Residential premises that you construct or substantially renovate are not a substantial and permanent structure unless they can lawfully be occupied and are leased, hired or licensed (or available for lease, hire or licence).
Examples of expenses associated with holding land include any interest or borrowing costs to acquire the land, council rates, land tax and maintenance costs. However, the costs of constructing a substantial and permanent structure on the land, or any interest or borrowing costs (to the extent they are associated with the construction), are not regarded as expenses associated with holding the land.
The limitation on deducting expenses does not apply if the land is used in carrying on a business.
If you hold vacant land, talk to CMA Accounting and Taxation Services about whether the holding costs are deductible.
From the ATO
Beware of scammers
The latest scam reported by the ATO is one where scammers try to trick people into making payments by pretending to be from the ATO and other agencies, such as the Australian Federal Police.
They might tell you that your TFN has been suspended or compromised due to money laundering or other illegal activity, or that you owe a debt. Suggested payment methods are:
- cardless cash ATM withdrawals;
- retail gift cards, such as JB Hi-Fi, Myer and Woolworths;
- courier services who collect the cash payments;
- cash delivery made in person at a pre-determined public location.
The ATO says it will never demand payment by these methods. You should always check legitimate ways to pay a tax debt on the ATO’s website before making a payment.
If you have paid money to a scammer through one of the methods listed above or are concerned about your personal safety, report it to your local police straight away and specify all the details.
The ATO also strongly encourages you to contact your financial institution immediately. In some cases, they may be able to stop a transaction or close your account if the scammer has your account details.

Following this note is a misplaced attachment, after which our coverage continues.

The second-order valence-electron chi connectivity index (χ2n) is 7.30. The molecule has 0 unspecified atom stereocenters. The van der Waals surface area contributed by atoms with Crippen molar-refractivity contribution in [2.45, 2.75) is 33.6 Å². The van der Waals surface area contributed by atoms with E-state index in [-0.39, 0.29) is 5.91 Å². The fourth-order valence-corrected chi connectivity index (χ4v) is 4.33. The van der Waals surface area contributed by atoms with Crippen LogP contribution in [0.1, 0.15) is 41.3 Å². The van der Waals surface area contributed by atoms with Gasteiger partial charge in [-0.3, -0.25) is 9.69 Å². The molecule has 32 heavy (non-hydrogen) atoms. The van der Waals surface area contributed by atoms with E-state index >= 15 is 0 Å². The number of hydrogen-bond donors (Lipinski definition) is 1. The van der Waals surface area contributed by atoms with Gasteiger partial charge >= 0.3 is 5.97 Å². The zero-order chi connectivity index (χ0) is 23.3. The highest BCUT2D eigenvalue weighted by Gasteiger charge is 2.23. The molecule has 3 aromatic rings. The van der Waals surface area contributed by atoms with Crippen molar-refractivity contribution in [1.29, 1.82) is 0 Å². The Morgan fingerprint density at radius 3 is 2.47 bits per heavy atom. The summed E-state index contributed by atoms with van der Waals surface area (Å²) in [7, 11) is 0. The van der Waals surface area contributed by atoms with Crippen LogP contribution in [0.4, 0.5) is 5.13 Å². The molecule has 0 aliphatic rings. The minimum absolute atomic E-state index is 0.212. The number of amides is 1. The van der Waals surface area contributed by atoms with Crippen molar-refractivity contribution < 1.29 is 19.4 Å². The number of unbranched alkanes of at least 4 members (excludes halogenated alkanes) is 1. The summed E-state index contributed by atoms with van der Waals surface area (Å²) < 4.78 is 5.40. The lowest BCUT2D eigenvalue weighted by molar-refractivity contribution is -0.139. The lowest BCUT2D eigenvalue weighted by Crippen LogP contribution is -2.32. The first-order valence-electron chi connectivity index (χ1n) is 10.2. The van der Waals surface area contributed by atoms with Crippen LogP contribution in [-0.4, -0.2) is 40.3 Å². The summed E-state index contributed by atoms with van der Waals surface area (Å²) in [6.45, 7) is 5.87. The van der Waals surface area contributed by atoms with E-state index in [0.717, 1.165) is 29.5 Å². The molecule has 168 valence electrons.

If you’re ever unsure whether an ATO contact is genuine, hang up and phone them on 1800 008 540 to check.
Check out the ACCC’s Scamwatch website for helpful tips and resources.
The ATO has published details of a number of successful prosecutions.
Melbourne accountant – fraudulent GST refunds
A Melbourne businessman and former tax agent has narrowly escaped jail after pleading guilty to obtaining $135,248 in fraudulent GST refunds.
Mr B was the principal of a tax and accountancy firm. One of the firm’s clients built residential units, which they managed through a group of property development companies.
In his capacity as a registered tax agent, Mr B prepared the business activity statements for these companies. But he added extra amounts to the construction costs, which inflated the GST refunds. The resulting refunds were then deposited into the firm’s bank account.
Mr B pleaded guilty to 2 counts of dishonestly obtaining a gain from the Commonwealth and repaid the full amount. He was sentenced to 2 years’ jail to be released immediately on a $5,000 good behaviour bond.
Sydney accountant – fraudulent tax refunds
A Sydney accountant (Ms H) has been convicted of dishonestly obtaining a financial advantage by deception.
Ms H secretly lodged amended business activity statements for 3 clients of the firm she worked for and directed tax refunds to her personal bank accounts. In total, Ms H obtained $4,472, and a further refund of $2,880 was stopped before payment was made.